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abstract = "Global and local descriptors of chemical reactivity can be derived from conceptual density functional theory. Their explicit form, however, depends on how the energy is defined as a function of the number of electrons. Within the existing interpolation models, here, the quadratic and the linear energy model were used to derive global descriptors as the electrophilicity and nucleophilicity (defined as the negative of the ionization potential) and local descriptors employing either the corresponding condensed Fukui function in the linear model or the local response of the global descriptor in the quadratic model. The ability of these descriptors to predict the reactivity of molecules with more than one reactive site was first studied on a set of α, β-unsaturated ketones, where experimental rate constants for the nucleophilic attack is known. With the validated descriptors the reactivity of α, β-unsaturated carboxylic compounds with different heteroatoms as α, β-unsaturated thioesters, esters, and amides was addressed as alternative substrates for enzymatic CO2 fixation. Carbon dioxide fixation involves the reduction of the neutral α, β-unsaturated carboxylic compounds by a nucleophilic attack of a hydride anion from NADPH and the following electrophilic attack by carbon dioxide. It was found that condensed values of the linear Fukui function within the fragment of molecular response approximation describe best the reactivity of α, β-unsaturated ketones. For the two relevant processes involved in CO2 fixation the amides present the largest reactivity in vacuum and in aqueous solution compared to the esters and thioesters and may, therefore, serve as alternative substrates of carboxylases.",
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Global and local reactivity descriptors based on quadratic and linear energy models for alpha,beta-unsaturated organic compounds. / Oller, Javier; Pérez, Patricia; Ayers, Paul W.; Vöhringer-Martinez, Esteban.

En: International Journal of Quantum Chemistry, Vol. 118, N.º 20, e25706, 15.10.2018.

Resultado de la investigación: Article

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AU - Ayers, Paul W.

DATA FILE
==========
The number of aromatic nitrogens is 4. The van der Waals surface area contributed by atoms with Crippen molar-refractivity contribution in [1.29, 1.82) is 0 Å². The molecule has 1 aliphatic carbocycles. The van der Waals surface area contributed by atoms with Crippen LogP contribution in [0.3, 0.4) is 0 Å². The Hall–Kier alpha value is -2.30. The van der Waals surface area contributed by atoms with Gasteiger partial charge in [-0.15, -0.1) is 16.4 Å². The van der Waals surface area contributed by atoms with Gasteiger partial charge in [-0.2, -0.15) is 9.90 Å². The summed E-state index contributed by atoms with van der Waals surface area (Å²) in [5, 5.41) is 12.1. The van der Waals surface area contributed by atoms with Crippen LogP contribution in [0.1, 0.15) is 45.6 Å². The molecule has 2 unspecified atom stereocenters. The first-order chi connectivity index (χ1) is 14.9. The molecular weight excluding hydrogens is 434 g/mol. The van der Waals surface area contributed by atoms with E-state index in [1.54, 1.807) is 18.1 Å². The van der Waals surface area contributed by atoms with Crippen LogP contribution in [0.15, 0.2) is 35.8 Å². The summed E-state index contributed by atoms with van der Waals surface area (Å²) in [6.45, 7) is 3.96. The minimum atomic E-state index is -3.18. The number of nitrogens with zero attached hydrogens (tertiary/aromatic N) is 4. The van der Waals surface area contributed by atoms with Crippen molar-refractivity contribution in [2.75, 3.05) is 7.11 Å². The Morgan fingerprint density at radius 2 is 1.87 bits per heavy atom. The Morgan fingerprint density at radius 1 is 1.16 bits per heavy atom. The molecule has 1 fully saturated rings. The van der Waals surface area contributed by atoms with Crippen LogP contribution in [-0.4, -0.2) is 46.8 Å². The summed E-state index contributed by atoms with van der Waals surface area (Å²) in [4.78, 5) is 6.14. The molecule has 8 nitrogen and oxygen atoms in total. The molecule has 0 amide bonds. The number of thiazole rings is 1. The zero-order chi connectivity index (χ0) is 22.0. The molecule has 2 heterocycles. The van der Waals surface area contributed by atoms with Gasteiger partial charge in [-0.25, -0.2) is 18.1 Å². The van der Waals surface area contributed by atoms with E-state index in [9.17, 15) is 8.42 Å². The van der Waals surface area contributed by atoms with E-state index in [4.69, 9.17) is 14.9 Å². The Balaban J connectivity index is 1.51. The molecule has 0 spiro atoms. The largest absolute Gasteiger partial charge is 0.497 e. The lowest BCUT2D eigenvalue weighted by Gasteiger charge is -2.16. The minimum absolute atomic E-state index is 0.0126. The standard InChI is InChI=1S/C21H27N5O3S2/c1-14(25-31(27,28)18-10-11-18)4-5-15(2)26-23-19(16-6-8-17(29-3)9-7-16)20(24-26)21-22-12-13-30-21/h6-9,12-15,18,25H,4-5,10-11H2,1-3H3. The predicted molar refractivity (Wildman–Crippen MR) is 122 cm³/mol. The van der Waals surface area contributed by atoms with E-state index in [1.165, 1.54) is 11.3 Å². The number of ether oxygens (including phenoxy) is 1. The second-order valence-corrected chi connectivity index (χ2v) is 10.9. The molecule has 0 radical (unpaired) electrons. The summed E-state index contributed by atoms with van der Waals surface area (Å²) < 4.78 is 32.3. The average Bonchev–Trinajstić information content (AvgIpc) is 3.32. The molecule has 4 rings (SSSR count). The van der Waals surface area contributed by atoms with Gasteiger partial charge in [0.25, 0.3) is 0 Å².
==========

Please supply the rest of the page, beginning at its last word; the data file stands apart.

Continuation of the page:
AU - Vöhringer-Martinez, Esteban

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AB - Global and local descriptors of chemical reactivity can be derived from conceptual density functional theory. Their explicit form, however, depends on how the energy is defined as a function of the number of electrons. Within the existing interpolation models, here, the quadratic and the linear energy model were used to derive global descriptors as the electrophilicity and nucleophilicity (defined as the negative of the ionization potential) and local descriptors employing either the corresponding condensed Fukui function in the linear model or the local response of the global descriptor in the quadratic model. The ability of these descriptors to predict the reactivity of molecules with more than one reactive site was first studied on a set of α, β-unsaturated ketones, where experimental rate constants for the nucleophilic attack is known. With the validated descriptors the reactivity of α, β-unsaturated carboxylic compounds with different heteroatoms as α, β-unsaturated thioesters, esters, and amides was addressed as alternative substrates for enzymatic CO2 fixation. Carbon dioxide fixation involves the reduction of the neutral α, β-unsaturated carboxylic compounds by a nucleophilic attack of a hydride anion from NADPH and the following electrophilic attack by carbon dioxide. It was found that condensed values of the linear Fukui function within the fragment of molecular response approximation describe best the reactivity of α, β-unsaturated ketones. For the two relevant processes involved in CO2 fixation the amides present the largest reactivity in vacuum and in aqueous solution compared to the esters and thioesters and may, therefore, serve as alternative substrates of carboxylases.